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    Address Challenges of Integrating Technology in Teacher Preparation at #AACTE18 Preconference Symposium

    Is it time to upgrade your candidates’ tech competency? Please join us for a free half-day symposium before AACTE’s Annual Meeting, organized by the AACTE Committee on Innovation and Technology (I&T), to share leadership strategies for better integrating technology in teacher preparation.

    The preconference symposium, to be held Wednesday, February 28, 1–5 p.m., at the Marriott Baltimore Inner Harbor, will assist educator preparation administrators and faculty in addressing the four principles outlined in the 2016 policy brief Advancing Educational Technology in Teacher Preparation:

    • Focus on the active use of technology to enable learning and teaching through creation, production, and problem solving.
    • Build sustainable, program-wide systems of professional learning for higher education instructors to strengthen and continually refresh their capacity to use technological tools to enable transformative learning and teaching.
    • Ensure preservice teachers’ experiences with educational technology are program-deep and program-wide, rather than one-off courses separate from their methods courses.
    • Align efforts with research-based standards, frameworks, and credentials recognized across the field.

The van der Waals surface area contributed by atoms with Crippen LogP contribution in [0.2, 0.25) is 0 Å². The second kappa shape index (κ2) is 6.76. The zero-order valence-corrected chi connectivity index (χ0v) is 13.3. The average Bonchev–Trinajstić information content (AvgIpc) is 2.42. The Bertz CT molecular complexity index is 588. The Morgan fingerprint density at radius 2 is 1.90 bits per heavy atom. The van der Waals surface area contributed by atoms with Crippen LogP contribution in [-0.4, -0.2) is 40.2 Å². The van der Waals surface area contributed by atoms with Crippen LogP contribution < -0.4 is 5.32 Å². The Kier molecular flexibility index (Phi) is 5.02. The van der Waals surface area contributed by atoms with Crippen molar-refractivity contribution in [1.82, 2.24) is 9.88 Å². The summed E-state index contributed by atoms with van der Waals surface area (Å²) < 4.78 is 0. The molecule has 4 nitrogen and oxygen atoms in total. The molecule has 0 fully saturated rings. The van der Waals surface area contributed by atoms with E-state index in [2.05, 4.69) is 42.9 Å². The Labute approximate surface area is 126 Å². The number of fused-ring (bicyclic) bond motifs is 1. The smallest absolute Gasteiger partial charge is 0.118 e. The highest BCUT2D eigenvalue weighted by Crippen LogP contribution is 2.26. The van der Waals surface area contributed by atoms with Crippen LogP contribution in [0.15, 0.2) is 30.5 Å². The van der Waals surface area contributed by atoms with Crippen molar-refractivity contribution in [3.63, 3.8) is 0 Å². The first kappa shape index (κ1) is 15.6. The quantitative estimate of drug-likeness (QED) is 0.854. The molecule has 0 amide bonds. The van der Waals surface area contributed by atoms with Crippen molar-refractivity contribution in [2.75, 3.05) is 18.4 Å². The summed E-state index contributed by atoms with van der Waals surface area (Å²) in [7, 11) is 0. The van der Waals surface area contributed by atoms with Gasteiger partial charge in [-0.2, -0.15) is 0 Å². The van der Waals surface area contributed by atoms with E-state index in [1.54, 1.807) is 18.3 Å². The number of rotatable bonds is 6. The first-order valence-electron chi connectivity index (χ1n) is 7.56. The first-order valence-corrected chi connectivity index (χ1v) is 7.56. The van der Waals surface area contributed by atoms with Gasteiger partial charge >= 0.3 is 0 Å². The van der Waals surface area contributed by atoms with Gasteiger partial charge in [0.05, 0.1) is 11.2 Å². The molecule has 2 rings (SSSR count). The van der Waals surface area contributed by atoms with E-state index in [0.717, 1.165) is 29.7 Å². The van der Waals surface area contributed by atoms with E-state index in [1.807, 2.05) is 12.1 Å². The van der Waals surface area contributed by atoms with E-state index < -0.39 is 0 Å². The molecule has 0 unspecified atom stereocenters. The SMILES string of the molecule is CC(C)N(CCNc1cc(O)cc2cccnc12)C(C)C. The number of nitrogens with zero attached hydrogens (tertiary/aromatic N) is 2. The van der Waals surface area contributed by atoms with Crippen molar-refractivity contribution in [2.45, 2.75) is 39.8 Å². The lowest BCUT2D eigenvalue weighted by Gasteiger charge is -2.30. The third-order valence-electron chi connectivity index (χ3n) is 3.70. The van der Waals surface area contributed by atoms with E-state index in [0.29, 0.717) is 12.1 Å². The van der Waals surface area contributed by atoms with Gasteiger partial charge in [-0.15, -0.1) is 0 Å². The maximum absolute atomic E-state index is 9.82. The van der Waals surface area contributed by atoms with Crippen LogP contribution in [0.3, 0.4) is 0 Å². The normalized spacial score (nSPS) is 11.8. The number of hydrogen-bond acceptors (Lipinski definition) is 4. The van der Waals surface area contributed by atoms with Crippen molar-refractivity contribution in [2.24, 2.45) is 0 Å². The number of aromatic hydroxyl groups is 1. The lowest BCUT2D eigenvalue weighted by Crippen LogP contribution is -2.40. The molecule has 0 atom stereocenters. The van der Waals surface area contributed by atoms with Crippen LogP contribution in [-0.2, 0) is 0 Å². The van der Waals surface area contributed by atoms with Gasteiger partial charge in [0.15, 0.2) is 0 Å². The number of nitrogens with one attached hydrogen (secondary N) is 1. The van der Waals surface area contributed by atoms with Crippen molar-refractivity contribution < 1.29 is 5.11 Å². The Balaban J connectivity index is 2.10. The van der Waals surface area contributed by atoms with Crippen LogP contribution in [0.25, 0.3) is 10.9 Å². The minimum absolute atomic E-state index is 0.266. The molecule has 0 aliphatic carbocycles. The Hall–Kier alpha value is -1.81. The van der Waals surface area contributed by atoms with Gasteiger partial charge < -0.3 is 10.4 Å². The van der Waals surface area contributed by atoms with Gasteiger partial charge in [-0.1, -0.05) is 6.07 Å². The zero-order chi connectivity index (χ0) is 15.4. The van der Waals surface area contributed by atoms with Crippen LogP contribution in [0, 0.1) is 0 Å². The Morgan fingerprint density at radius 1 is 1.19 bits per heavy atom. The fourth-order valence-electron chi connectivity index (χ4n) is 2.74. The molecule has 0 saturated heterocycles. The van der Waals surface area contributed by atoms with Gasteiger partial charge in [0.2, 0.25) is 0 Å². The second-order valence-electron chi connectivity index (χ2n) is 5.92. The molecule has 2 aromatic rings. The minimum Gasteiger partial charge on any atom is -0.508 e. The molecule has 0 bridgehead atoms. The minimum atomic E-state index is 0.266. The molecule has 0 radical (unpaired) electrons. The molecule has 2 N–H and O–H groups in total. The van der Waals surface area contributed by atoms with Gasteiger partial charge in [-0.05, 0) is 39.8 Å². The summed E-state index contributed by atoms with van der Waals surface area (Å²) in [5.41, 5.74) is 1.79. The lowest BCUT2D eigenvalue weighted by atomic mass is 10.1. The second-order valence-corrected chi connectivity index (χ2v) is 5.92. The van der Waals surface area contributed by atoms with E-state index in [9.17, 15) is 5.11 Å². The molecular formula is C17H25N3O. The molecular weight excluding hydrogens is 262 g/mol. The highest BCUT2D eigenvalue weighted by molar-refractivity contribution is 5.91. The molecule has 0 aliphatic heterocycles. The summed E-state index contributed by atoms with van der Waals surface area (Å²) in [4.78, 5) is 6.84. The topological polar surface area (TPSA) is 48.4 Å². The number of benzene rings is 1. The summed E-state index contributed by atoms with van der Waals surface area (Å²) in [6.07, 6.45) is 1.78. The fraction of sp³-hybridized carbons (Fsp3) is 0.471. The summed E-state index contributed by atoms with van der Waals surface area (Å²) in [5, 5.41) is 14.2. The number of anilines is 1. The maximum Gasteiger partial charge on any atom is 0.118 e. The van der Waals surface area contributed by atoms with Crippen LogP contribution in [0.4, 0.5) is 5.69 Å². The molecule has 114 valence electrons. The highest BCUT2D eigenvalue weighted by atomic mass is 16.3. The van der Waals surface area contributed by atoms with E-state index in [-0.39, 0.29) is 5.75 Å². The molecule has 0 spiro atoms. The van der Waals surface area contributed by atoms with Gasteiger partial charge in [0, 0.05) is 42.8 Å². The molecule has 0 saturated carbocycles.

The symposium grows out of this context and the increasing demand for improvement in the educational technology preparation of teacher candidates, including the Council for the Accreditation of Educator Preparation (CAEP) requirement for programs to “ensure that candidates model and apply technology standards as they design, implement, and assess learning experiences to engage students and improve learning and enrich professional practice” (CAEP Standard 1.5).

    The afternoon will engage participants in a variety of sessions:

    Opening Panel
    PK-12 and college-level educators will reflect on the problem of preparing teachers who can design learning environments to engage and empower students to take responsibility for their own learning, foster digital citizenship, and ensure digital equity. Panelists will discuss how leaders can support technology infusion in the curriculum and create sustainable interest and progress when technology is ever changing.
    Panelists: Elizabeth Burquist, Baltimore County (MD) Public Schools; Todd H. Gazda, Ludlow (MA) Public Schools; Diana Rogers-Adkinson, Southeast Missouri State University; Jo Hoffman, Bridgewater State University (MA)

    Breakout Sessions
    The panel will be followed by an introduction by Liz Kolb (University of Michigan) to several frameworks for technology infusion in teaching and learning and an overview of sessions led by participants in four working groups. The working groups were organized following a December 2016 summit in Washington, DC, that was sponsored by the federal Office of Educational Technology.